All posts filed under: Beverages

Chilled Rhubarb Juice

Rhubarb juice is highly prized in our house-hold – especially when chilled and served with one or two raspberries and a slice of lemon. The juice I make is a by-product of making rhubarb jam and compote.  Since rhubarb is so seasonal enjoy it while it lasts. Soon the tastes of summer will replace those of spring and our enjoyment of rhubarb will fade into mere memory. Once again no measurements – you the cook decide how much you want to make. Ingredients Rhubarbs, strawberries, sugar. Method Slice the rhubarb into 1 cm thick pieces. Hull and cut the strawberries and mix together with the rhubarb. Add as much sugar as you like the taste of. Add plenty of water – at least 3-5 cm over the top of the rhubarbs and strawberries. Bring to the boil. When it has reached boiling point leave the rhubarb to simmer for 30-40 minutes on a low heat. When the fruit has stewed for long enough, pour the stewed rhubarb over a sieve resting on a deep pot. Bottle the …

Yahoo – and the peculiar tale of the missing Ginger Beer Plant

From what I have read ginger beer plants were very common in England at one time.There must be someone who still has it growing. I’m sure one will be found eventually. : -), Bruce Stordock, Yahoo GBP Group, September 2004 What a mysterious organism this GBP is, I wonder what happened to them all and where they came from in the first place? Beau, Yahoo GBP Group , September 2004 The ginger beer plant MUST be found!, Yahoo GBP Group You’d have thought – wouldn’t you? – that the ginger beer plant, common amongst home brewers in Britain for hundreds of years would have been sourced and found within a matter of months. Wrong. The ginger beer plant was, indeed, very common in Britain probably up until the 1970’s. To this day everyone in the UK still remembers an uncle, a grandmother, a friend or a neighbour brewing their own ginger beer. No children’s picnic was complete without lashings of the stuff. Most homes had a stone bottle of ginger beer in their pantry or cellar. …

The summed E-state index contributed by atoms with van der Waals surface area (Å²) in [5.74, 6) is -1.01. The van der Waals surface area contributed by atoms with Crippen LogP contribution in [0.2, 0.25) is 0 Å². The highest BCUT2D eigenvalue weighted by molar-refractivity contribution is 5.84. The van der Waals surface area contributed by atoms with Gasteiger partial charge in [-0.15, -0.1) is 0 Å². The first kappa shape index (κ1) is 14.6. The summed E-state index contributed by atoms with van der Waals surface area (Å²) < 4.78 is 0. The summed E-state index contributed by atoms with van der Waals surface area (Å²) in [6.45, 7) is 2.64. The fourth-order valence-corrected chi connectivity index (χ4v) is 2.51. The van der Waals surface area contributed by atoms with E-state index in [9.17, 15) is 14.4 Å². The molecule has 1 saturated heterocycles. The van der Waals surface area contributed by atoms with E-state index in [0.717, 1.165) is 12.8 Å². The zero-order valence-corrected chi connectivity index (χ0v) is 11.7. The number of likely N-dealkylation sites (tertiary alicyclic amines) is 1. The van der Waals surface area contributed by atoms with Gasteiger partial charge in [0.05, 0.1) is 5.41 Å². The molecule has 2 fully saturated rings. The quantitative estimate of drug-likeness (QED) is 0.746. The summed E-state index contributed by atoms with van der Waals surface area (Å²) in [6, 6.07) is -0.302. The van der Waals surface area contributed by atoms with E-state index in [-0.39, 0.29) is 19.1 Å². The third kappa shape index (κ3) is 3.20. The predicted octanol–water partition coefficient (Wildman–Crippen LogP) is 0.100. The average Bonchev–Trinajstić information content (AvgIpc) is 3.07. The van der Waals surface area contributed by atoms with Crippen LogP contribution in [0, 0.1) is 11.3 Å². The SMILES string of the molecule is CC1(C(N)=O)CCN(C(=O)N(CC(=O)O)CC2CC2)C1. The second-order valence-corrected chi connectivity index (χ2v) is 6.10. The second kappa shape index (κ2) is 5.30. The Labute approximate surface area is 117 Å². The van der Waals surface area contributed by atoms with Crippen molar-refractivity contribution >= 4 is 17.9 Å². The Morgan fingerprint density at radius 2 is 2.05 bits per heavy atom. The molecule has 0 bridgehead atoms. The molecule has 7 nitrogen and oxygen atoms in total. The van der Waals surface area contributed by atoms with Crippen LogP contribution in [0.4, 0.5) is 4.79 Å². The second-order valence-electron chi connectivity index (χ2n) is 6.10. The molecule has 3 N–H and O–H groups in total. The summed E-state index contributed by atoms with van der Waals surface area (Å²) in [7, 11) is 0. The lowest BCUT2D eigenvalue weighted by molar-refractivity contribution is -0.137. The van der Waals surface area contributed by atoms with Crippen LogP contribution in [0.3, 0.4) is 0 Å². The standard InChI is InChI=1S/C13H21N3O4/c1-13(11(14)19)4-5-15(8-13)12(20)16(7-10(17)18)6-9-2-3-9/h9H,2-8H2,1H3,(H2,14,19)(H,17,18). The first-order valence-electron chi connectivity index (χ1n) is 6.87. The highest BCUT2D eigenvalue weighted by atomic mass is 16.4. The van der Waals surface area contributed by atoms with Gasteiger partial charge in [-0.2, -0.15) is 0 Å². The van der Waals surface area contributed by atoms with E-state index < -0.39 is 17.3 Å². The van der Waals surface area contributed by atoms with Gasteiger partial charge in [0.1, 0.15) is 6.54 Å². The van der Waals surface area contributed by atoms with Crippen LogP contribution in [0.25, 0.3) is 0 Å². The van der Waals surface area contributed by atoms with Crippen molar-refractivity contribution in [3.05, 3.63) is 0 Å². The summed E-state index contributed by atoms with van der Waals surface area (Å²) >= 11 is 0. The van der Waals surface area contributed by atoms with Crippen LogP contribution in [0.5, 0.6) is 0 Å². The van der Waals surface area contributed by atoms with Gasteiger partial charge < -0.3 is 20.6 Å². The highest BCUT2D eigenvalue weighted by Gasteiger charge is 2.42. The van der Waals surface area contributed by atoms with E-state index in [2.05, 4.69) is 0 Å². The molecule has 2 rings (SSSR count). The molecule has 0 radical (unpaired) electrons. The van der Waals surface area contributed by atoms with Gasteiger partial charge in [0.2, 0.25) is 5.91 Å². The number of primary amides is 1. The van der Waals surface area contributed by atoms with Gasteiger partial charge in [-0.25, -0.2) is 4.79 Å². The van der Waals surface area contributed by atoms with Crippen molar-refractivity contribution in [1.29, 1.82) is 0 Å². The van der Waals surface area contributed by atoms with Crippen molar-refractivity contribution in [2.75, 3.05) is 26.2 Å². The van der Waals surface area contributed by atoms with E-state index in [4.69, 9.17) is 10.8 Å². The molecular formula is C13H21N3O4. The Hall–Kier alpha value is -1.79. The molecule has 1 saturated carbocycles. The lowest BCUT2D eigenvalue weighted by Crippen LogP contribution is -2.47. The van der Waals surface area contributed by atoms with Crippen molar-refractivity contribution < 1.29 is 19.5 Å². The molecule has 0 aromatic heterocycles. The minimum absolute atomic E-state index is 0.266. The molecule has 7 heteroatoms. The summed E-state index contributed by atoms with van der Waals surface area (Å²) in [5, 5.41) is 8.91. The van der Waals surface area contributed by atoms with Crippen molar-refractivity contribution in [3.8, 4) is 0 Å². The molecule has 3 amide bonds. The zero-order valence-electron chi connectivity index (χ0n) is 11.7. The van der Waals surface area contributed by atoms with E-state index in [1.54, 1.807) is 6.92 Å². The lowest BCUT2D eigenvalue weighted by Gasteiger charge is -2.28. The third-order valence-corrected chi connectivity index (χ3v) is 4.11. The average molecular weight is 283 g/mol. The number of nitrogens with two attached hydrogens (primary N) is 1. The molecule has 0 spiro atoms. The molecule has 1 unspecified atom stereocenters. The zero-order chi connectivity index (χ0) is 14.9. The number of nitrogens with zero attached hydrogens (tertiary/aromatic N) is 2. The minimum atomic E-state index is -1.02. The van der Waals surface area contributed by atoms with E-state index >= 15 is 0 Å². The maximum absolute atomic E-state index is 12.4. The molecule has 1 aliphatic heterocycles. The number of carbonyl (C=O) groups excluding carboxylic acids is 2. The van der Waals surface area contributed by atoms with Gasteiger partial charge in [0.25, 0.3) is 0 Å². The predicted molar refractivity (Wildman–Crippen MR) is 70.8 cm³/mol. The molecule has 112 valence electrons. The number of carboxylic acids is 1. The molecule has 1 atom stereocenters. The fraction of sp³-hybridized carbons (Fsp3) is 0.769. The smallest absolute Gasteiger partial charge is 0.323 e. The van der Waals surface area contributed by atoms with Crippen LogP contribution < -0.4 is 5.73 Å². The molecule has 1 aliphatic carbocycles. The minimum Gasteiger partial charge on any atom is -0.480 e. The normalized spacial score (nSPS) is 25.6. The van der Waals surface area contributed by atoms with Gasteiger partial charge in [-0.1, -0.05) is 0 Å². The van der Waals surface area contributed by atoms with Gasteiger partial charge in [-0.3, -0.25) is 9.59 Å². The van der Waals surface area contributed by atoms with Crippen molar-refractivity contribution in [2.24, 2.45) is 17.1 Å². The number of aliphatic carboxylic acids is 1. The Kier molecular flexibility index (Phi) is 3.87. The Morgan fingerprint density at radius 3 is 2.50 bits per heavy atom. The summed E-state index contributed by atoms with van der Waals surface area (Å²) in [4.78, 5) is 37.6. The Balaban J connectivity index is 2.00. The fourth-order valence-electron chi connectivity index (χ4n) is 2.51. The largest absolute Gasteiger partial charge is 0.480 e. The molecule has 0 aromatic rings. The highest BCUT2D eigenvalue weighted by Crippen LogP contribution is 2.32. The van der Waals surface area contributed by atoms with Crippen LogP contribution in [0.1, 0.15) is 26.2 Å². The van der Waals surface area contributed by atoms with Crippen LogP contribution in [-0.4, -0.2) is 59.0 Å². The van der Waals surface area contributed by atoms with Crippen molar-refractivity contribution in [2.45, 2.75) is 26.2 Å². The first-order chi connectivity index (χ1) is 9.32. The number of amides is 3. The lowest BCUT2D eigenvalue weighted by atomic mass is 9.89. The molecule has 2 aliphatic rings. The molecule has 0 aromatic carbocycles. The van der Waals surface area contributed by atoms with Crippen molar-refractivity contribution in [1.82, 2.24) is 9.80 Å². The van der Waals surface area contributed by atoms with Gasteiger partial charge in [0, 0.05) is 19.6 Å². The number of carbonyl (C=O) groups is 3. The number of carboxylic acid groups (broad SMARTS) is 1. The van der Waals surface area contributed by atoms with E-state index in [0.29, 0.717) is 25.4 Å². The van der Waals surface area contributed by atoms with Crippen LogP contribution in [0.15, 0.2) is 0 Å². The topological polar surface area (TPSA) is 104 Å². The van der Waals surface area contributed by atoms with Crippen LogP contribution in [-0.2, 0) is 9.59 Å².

KA POW – the explosive power of fizzy ferments!

In the same week that Putin annexed Crimea my home-made kvass detonated. Kvass, a typical Russian beverage, entails soaking dark rye bread in water overnight, straining the juices, adding sugar and leaving it to ferment. The recipe I used was a more modern interpretation of this ancient beverage and called for the addition of cultivated, packaged yeast and not the traditional sourdough starter. This combination – rather like modern Ukrainian-Russian relations – was explosive. We were away on holiday so thankfully no one got hurt. Had someone been standing next to our fridge they would almost certainly have been seriously injured or worse. The build up of carbon created by the mixture of sugar and cultivated, packaged yeast tore the glass apart at high velocity, which in turn forced the fridge door open and out shot small, sharp shards of glass. Every available surface area in the immediate vicinity was covered in a sickly brown liquid. Our Ukrainian baby-sitter, alone in the stillness of her bedroom above the kitchen and already nervy about events in …

SCOBY-doby-do and the origins of the mysterious symbiotic!

If you’ve never heard of a SCOBY fear not –   it’s not like they’re up for sale on super-market shelves, displayed behind counters in the corner shop or neatly aligned on tables in the local farmer’s market. SCOBYs are part of the collaborative economy and are passed on or shared between friends rather than being big commercial bruisers capable of making the Big Bucks, big time. Health food gurus, fermentation fans and food bloggers may be familiar with them. The vast majority, however, may be forgiven for thinking that a SCOBY is a Scooby-dooby-doo typo. SCOBY is, in fact, an acronym standing for “Symbiotic Colony of Bacteria and Yeast” and SCOBY’s are an essential element in the fermentation of some milks, tonics and foods. Harry Marshall-Ward a Victorian botanist was the first to identify and classify them through the study of the Ginger Beer Plant. To recall most wild fermented foods and beverages are fermented either by yeasts (such as wine) or by lactic acid bacteria (such as kimchi). In the case of a SCOBY …